Palestine Network

All the News That’s NOT Fit to Print

Posted by shuraka on December 18, 2007

All the News That’s NOT Fit to Print – The Exclusion of the Fourth Geneva Convention in the New York Times’ Coverage of the Israeli-Palestinian Conflict

Story By Rima Abdelkader, NEW YORK, (

The New York Times, often called the national newspaper of record and viewed as a highly reputable and dependable source for news internationally, has become immersed in a maelstrom of controversy over its exclusion of the Fourth Geneva Convention in its reportage of the Israeli-Palestinian conflict.  Howard Friel, co-author of “The Record of the Paper: How the New York Times Misreports U.S. Foreign Policy,” who precipitated this discussion, questioned whether Israel’s historical and continuing settlement of East Jerusalem and the West Bank should not be referred to within The New York Times’ reportage as a major violation of international law, rather than consistently ignored, as is generally the case.  He argued this point during a debate with The Times Foreign Editor Ethan Bronner, sponsored by the Arab and Middle Eastern Journalists Association last week, on The Times’ coverage of the Israeli-Palestinian conflict and its influence on other news media and on public discourse.

Controversy, after all, is not foreign to The Times.  Ethan Bronner, in response, said, “We fail a lot.  The Times is not very flawless.”  It had experienced the Jayson Blair affair and even charges of liberal bias by one of its own public editors for its inadequate coverage of the current administration leading up to the Iraqi war.  BUT, now, there is heavy criticism of its reportage of the I-P conflict, leaving readers asking: Is the New York Times providing us with a completely unfiltered view of the Israeli-Palestinian conflict?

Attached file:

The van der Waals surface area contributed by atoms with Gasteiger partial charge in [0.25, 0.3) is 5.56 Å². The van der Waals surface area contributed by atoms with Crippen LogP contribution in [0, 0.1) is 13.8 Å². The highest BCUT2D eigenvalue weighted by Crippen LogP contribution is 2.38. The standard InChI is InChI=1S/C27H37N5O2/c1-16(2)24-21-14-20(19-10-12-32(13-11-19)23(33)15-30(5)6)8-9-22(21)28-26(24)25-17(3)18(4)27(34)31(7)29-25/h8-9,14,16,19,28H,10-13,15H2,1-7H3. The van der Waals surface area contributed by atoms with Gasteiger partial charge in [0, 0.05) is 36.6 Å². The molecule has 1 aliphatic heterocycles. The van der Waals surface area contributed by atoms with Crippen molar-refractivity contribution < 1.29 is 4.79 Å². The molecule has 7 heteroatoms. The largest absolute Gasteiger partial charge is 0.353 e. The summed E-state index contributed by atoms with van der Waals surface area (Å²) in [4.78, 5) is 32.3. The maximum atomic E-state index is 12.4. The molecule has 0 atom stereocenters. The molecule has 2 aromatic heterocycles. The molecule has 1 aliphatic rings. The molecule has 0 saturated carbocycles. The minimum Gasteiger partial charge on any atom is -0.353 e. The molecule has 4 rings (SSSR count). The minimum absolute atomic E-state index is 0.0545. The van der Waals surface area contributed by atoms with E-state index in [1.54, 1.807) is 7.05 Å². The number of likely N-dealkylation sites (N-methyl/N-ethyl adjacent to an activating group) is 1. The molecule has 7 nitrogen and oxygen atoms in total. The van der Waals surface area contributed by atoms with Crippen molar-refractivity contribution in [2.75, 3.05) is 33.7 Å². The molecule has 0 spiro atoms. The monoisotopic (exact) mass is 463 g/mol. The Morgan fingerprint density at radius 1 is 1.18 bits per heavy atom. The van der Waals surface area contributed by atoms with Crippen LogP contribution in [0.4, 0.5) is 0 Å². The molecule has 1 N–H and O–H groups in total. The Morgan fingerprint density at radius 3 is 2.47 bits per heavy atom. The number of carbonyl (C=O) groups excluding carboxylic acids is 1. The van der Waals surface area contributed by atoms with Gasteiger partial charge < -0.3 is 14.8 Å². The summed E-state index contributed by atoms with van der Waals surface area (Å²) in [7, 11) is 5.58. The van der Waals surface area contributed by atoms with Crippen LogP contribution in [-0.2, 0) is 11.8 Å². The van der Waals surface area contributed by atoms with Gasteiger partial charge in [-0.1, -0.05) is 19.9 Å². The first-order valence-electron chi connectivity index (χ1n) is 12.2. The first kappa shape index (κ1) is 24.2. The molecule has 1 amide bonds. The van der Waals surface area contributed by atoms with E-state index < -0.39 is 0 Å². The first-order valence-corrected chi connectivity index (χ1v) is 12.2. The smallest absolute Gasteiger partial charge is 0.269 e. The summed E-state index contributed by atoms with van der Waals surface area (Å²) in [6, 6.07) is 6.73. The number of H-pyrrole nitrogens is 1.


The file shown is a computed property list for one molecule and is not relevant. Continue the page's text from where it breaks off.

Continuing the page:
In response to Friel, Ethan Bronner said, “We are a business and not a not for profit organization”.  “We have a NY thingy for sports teams,” he said, but explained that the New York Times “aims for impartiality” with regard to U.S. foreign policy and the Israeli-Palestinian conflict.

The exclusion of the Fourth Geneva Convention in The Times’ coverage of the Israeli-Palestinian conflict was the main focus of the debate.

In Friel’s PowerPoint presentation, he referenced Article 49 of the Fourth Geneva Convention, “The Occupying Power shall not deport or transfer parts of its own civilian population into the territory it occupies.”  Friel said that there has been no U.N. Charter in any editorial of the New York Times and believed, “the New York Times ignores the Fourth Geneva Convention”.

Friel also focused on The Times’ language.  What is the difference between a Palestinian terrorist versus a Palestinian militant, an Israeli settlement versus an Israeli colony, a security barrier versus an apartheid wall, disputed territories versus occupied territories?  A national newspaper’s decision to choose one over the other in this debate will certainly shape public discourse, Friel said.

In one slide, Friel stated that the New York Times mentions “Israel’s Right to Exist” in 136 news articles, 13 editorials, 37 letters to the editor, and 10 op-eds.  Whereas, the New York Times, he said, only mentioned “Palestinian Self-Determination” in 10 articles where the ratio was 13 to 1 favoring Israel, in 10 letters to the editor where there was a 3.7 to 1 ratio favoring Israel, and in 8 op-eds.